Sinfonia Drammatica was awesome.
Okay, now that that’s out of the way, let’s get into this review. Last year my favorite composers, Chris Huelsbeck, organized a concert called Symphonic Shades, rearranging some of his classics from the 80s, such as R-Type and the Great Gianna Sisters music. At more or less the same time, Shimomura was recording Drammatica, an album featuring many of her classic tracks, such as ones from Legend of Mana and Kingdom Hearts.
On the 4th of August, 2009, they were brought together for a 2-hour concert in an East-meets-West fashion. We had interviewed the two of them about this project before the show, and now here’s the review of the concert. Spoilers: It was awesome.
Check after the jump to find out why this was one of the best game concerts I’ve ever been to!
The concert was held in the Stockholm Konserthuset, a wonderful venue right in the center of Stockholm. The building was decorated with several banners and posters, and even a couple torches and a red carpet. At this point I was somewhat apprehensive–I was worried because I had been to a few game concerts previously, and one of the things that I find somewhat condescending is what a lot of concerts do: they try to turn a classical concert into a rock concert. While that format is definitely fun, I’m really curious to see how those concerts would be received by the general public if they were presented as serious affairs rather than a feast of recognition for the fans.
My fears were abated, however, as soon as I entered the hallway. No lasers, no smoke machines, no backing track and no display screen with footage of the games. This was what I was hoping for: a serious concert that even people without game knowledge could appreciate.
As the concert began, conductor Arnie Roth announced briefly that he would not be talking as much as usual, since we had received printed lists of the concert’s song list. However, he did want to point out that both of the composers were at the concert!
The evening’s set list was as follows:
01. Opening Fanfare – Grand Monster Slam (Huelsbeck)
02. X-Out (Huelsbeck)
03. The 13th Anthology – Kingdom Hearts (Shimomura)
04. Birds in the Sky, Fish in the River – Live a Live (Shimomura)
05. The Other Promise – Kingdom Hearts (Shimomura)
06. Gem’X (Huelsbeck)
07. Colors of the Land – Legend of Mana (Shimomura)
08. Apidya II Suite (Heulsbeck)
09. Main Theme – R-Type (Huelsbeck)
10. Echoes of the Spiral – Legend of Mana (Shimomura)
11. Main Theme – Jim Power in “Mutant Planet” (Huelsbeck)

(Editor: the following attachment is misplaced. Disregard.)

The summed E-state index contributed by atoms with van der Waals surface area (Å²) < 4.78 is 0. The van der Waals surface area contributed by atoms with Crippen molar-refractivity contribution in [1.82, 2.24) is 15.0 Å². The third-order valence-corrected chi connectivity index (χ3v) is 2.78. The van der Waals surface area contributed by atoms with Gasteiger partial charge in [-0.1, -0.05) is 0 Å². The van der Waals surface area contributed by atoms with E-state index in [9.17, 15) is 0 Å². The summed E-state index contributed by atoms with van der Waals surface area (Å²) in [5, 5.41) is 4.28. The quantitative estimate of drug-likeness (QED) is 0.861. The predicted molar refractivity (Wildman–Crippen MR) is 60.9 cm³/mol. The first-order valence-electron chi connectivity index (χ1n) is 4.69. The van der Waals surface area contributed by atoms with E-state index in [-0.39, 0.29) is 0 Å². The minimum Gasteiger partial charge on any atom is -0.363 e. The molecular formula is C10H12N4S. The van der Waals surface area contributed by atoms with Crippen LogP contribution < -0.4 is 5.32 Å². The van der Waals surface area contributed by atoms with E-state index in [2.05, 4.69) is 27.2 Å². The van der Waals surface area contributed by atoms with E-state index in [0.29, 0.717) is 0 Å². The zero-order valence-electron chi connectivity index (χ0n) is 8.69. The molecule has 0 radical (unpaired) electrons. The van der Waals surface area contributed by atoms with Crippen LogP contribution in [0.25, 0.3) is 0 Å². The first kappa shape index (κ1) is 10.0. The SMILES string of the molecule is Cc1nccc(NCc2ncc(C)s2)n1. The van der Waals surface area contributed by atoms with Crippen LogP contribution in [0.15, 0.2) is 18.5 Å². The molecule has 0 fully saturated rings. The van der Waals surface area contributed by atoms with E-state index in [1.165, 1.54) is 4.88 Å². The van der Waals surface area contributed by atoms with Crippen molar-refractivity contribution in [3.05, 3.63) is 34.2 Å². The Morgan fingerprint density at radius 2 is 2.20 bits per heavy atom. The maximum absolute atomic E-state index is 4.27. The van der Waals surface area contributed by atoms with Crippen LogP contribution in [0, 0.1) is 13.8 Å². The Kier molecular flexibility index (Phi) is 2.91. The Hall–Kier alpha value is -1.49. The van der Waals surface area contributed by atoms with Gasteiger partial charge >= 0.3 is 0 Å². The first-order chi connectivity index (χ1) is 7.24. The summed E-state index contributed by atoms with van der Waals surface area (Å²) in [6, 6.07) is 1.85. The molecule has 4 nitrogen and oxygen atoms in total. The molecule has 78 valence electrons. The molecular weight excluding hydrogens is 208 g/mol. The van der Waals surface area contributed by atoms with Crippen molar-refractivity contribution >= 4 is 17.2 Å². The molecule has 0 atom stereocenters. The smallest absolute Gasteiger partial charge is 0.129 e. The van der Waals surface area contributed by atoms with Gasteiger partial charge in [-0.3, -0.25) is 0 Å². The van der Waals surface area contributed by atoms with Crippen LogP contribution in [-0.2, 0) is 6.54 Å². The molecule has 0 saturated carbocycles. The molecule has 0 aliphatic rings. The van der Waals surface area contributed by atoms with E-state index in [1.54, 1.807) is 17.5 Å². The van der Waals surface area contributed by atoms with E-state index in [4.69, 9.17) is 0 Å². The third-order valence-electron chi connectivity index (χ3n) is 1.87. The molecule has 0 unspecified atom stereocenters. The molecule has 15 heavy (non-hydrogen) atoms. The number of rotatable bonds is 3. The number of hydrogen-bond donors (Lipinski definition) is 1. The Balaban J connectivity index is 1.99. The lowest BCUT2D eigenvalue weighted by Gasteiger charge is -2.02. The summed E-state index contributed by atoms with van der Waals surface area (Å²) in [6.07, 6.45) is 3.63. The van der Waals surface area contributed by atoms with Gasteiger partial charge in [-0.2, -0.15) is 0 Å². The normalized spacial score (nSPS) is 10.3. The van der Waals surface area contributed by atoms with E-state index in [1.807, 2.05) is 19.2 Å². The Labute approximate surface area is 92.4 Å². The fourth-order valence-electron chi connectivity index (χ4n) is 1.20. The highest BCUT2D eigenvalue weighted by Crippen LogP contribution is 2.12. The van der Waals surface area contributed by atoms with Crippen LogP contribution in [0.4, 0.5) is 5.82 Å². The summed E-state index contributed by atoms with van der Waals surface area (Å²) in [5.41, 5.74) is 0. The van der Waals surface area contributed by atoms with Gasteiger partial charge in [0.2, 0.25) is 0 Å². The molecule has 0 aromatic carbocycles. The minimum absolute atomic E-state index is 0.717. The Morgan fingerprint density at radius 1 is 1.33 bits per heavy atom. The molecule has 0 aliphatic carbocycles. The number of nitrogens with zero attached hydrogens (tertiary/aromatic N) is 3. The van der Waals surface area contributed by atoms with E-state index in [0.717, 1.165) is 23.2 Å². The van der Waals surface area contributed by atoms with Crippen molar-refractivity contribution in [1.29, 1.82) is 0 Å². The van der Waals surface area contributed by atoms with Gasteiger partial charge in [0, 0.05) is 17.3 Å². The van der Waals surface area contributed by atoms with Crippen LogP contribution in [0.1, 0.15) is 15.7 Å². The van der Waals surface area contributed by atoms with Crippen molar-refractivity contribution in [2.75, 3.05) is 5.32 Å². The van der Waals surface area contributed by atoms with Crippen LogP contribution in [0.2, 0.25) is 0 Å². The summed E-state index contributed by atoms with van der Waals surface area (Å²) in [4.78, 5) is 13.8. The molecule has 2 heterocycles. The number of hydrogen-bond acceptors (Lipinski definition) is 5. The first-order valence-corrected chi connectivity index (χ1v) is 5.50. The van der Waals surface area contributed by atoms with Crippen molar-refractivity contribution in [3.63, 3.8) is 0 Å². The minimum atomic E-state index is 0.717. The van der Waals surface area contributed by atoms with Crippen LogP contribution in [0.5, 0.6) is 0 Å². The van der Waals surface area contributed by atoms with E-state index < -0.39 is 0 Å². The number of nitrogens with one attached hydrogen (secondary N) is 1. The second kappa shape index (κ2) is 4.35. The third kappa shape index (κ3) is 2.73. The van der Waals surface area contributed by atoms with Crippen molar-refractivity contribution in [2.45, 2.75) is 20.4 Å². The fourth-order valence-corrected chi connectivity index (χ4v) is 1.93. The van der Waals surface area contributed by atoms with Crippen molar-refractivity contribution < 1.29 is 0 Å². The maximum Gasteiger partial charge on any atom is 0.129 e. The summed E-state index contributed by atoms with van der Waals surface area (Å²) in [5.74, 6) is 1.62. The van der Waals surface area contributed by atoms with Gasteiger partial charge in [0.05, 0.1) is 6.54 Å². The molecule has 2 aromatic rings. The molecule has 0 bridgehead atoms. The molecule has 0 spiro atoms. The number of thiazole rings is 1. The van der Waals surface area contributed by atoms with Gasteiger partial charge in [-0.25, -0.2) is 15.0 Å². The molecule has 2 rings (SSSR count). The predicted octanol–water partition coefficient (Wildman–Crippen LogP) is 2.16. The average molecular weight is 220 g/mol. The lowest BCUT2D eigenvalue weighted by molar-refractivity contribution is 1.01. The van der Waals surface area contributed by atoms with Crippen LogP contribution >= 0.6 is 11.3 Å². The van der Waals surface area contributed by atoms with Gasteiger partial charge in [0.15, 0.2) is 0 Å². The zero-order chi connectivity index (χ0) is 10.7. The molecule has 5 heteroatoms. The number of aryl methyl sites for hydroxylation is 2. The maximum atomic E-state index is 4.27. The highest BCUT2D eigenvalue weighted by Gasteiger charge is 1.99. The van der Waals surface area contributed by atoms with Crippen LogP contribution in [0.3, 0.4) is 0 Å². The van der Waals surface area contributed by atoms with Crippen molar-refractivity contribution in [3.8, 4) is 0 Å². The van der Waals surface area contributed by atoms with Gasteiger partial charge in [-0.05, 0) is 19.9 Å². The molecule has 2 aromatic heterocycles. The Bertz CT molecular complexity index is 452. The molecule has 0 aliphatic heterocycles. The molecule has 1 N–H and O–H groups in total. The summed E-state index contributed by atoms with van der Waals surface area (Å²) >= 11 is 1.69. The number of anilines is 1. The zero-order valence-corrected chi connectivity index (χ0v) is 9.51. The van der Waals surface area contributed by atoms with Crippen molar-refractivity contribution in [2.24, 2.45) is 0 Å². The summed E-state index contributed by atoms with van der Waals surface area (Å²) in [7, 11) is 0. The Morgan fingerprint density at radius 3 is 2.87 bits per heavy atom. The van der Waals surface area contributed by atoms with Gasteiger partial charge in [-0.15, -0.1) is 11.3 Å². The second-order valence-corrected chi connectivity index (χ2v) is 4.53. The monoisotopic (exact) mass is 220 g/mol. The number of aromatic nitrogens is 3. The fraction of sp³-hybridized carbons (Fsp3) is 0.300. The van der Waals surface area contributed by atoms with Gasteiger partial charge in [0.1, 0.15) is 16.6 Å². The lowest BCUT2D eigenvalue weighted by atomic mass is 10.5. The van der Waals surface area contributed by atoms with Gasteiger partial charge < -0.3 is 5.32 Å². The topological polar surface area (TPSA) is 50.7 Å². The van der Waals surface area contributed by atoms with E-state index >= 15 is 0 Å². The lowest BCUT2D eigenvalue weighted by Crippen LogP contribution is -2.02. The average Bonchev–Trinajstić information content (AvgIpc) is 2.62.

12. The Great Giana Sisters Suite (Huelsbeck)
13. Title Theme – Legend of Mana (Shimomura)
14. Destati – Kingdom Hearts (Shimomura)
15. My Hometown Domina – Legend of Mana (Shimomura)
16. Turrican II: Piano Concerto (Huelsbeck)
17. (Encore) Fantasia – Kingdom Hearts (Shimomura)
Opening the concert were two of Hulsbeck’s lesser known songs, followed by several tracks from Shimomura–first “Opening Fanfare” from Grand Monster Slam, and a medley from X-Out. These tracks were beautiful and showed off a dynamic range that would characterise the entire concert.
A trio of Shimomura’s tracks, also tracks I wasn’t intimately familiar with, followed: “The 13th Anthology” from Kingdom Hearts, followed by “Birds in the Sky, Fish in the River” from the SNES classic Live a Live, and finally “The Other Promise” from Kingdom Hearts. At this point it was perfectly clear that this concert would work really well. I had been somewhat worried that the two composers wouldn’t sound cohesive next to one another, and that it would feel like two half-concerts stuck together, but my fears were unfounded to say the least. While each composer has their own distinct style, with Shimomura leaning more towards melodic, dreamy stuff and Huelsbeck’s work being more atmospheric and dynamic, they both suited and complemented each other.
The concert lasted for at least two hours, and among the pieces performed were some of my all time favorite songs by both composers–”Colors of the Land” from Legend of Mana (Shimomura), “Great Giana Sisters” (Huelsbeck), “Legend of Mana Title Theme” (Shimomura), and to close, a fantastic Turrican II piano suite (Huelsbeck), played fantastically by pianist Stefan Lindgren. But even the tracks that I’d never heard before were simply amazing, wonderfully arranged and a joy to listen to.
At the end of the concert, the standing ovation was seemingly endless. The two composers were called out to the stage and took their bows, but the audience wouldn’t let this be the end. After at least five minutes of solid applause, Arnie Roth came back and held up a finger, mouthing “one more.” The track they chose to go out with? None other than the beautiful “Fantasia” from Kingdom Hearts, a medley that combines some of the most famous melodies from the game. Absolutely fantastic.
One final note: as the concert came to a close and people went back home, I took a quick glance around the audience to see what kind of people had been attending. To my great pleasure, aside from the great number of computer game fans, there were also several middle-aged and elderly people, and they looked like they had as good a time at the concert as any of the geeks. That’s what these concerts are all about to me–reaching out to a greater audience, and showing that game music is every bit as exciting and spectacular as anything from the classic romantic composers.
[Photos provided by Diana Jakobsson]Concerts, Huelsbeck, Shimomura, Sinfonia Drammatica, Sweden